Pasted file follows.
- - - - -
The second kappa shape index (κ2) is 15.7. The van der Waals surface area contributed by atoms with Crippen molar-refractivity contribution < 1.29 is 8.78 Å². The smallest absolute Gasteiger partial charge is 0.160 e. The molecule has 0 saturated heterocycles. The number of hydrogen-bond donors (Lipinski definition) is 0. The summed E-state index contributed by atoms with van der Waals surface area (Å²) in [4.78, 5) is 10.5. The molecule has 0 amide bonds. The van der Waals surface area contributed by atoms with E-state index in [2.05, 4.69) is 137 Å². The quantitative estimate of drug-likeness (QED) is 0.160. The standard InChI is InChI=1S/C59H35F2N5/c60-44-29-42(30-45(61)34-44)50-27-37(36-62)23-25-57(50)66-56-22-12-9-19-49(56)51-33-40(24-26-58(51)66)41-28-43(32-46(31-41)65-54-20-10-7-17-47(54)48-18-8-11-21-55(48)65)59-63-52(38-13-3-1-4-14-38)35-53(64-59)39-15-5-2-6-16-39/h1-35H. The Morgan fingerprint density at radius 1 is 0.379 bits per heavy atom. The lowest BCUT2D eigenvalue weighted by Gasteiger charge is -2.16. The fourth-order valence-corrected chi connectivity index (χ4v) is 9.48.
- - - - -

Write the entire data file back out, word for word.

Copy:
The second kappa shape index (κ2) is 15.7. The van der Waals surface area contributed by atoms with Crippen molar-refractivity contribution < 1.29 is 8.78 Å². The smallest absolute Gasteiger partial charge is 0.160 e. The molecule has 0 saturated heterocycles. The number of hydrogen-bond donors (Lipinski definition) is 0. The summed E-state index contributed by atoms with van der Waals surface area (Å²) in [4.78, 5) is 10.5. The molecule has 0 amide bonds. The van der Waals surface area contributed by atoms with E-state index in [2.05, 4.69) is 137 Å². The quantitative estimate of drug-likeness (QED) is 0.160. The standard InChI is InChI=1S/C59H35F2N5/c60-44-29-42(30-45(61)34-44)50-27-37(36-62)23-25-57(50)66-56-22-12-9-19-49(56)51-33-40(24-26-58(51)66)41-28-43(32-46(31-41)65-54-20-10-7-17-47(54)48-18-8-11-21-55(48)65)59-63-52(38-13-3-1-4-14-38)35-53(64-59)39-15-5-2-6-16-39/h1-35H. The Morgan fingerprint density at radius 1 is 0.379 bits per heavy atom. The lowest BCUT2D eigenvalue weighted by Gasteiger charge is -2.16. The fourth-order valence-corrected chi connectivity index (χ4v) is 9.48.